3. Fernando Torres to Chelsea
The most expensive player Chelsea have ever signed and the second most expensive deal involving two Premier League teams in history, the midseason transfer of Fernando Torres from Liverpool to Chelsea in January 2011 was always likely to cause a stir. The fee did seem somewhat inflated, given Torres had failed to score 20 league goals in either of the last two seasons and was not on course to do so in 2010-11 either. In his debut season at Stanford Bridge, Torres managed just 1 goals in 14 league appearances.
The Spanish World Cup winner never managed to hit double figures of league goals in four seasons at the Bridge, making him undoubtedly a shambolic Deadline Day deal, costing Chelsea $72 million and well in advance of $100 million when one factors in wage demands. Torres’ only genuine success with Chelsea came in Europe, scoring important goals in both their 2012 Champions League win and 2013 Europe League win.
2. Afonso Alves to Middlesbrough
When one assesses a transfer, it is important to take into account not only the fee involved but also the size of the club, their budget, and the relative dint it makes to that clubs coffers. For Middlesbrough in 2008, signing Afonso Alves for more than $25 million represented an enormous fee for a club of their stature and financial standing. Alves did arrive with impressive pedigree, having scored 45 goal in 39 games in Holland prior to the move. He failed to bring that form with him to the Premier League though; scoring just 4 goals in 31 games in his debut season. The following season Boro were relegated and Alves left for Al-Sadd in a deal worth around half what they had originally paid for the Brazilian.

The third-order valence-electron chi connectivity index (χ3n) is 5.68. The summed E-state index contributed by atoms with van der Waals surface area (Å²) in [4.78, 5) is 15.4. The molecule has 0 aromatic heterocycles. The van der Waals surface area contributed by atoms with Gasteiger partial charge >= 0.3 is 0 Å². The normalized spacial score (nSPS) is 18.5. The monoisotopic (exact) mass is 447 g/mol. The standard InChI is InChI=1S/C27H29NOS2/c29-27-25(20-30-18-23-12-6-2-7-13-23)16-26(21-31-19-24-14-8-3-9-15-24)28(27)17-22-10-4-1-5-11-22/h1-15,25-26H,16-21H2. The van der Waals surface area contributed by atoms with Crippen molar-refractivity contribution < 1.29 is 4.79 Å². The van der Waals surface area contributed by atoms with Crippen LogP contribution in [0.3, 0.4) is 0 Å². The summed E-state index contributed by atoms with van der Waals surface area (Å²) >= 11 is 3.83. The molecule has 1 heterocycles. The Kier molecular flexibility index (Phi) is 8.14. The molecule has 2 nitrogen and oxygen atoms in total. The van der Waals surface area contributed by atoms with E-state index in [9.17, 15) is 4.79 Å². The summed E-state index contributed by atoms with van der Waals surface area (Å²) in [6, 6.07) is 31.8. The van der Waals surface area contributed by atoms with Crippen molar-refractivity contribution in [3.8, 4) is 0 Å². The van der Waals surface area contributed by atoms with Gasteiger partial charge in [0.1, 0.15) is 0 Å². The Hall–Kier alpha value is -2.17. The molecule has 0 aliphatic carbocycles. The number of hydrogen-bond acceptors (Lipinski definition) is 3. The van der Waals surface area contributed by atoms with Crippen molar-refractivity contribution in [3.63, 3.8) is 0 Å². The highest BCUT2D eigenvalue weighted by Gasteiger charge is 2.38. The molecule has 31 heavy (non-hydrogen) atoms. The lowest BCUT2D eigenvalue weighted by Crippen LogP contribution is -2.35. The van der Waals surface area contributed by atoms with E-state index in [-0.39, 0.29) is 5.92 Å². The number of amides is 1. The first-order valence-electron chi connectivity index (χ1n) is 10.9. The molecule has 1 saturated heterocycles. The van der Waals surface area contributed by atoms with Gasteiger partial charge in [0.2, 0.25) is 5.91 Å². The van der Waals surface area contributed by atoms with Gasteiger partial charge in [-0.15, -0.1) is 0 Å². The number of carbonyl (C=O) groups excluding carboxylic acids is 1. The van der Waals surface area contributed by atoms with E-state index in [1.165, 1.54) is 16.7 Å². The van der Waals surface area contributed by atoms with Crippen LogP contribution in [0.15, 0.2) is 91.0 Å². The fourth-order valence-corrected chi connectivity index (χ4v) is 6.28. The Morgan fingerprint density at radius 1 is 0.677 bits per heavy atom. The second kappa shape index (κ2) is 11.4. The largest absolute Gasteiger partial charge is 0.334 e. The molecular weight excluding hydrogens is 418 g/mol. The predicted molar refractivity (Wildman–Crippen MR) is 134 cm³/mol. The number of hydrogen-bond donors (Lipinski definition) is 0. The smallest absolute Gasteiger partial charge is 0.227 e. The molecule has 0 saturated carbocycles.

1. Andy Carroll to Liverpool
The worst Deadline Day deal of all-time has to be Andy Carroll. Having sold Fernando Torres to Chelsea, Liverpool had a lot of money to spend but not a lot of time to pick an ideal replacement. They signed two players on that Deadline Day, both set record transfer fees for the club only hours apart. The first, Luis Suarez, proved to be an inspired purchase. The second, Andy Carroll, proved to be a shocking deal for the Reds. Although, it is not true to say it only appeared to with the benefit of hindsight, even at the time, most people considered the $50 million fee Liverpool paid Newcastle to acquire Carroll’s services as extortionate.
Carroll had only impressed for 6 months in the Premier League, and didn’t impress over the next six at Anfield. The powerful forward scored one goal in 12 games in his debut season and 6 goals in league 44 games over his entire time at Liverpool, working out at an average of over $8 million for every Premier League goal scored. Carroll later signed for West Ham, where he has since struggled with injuries.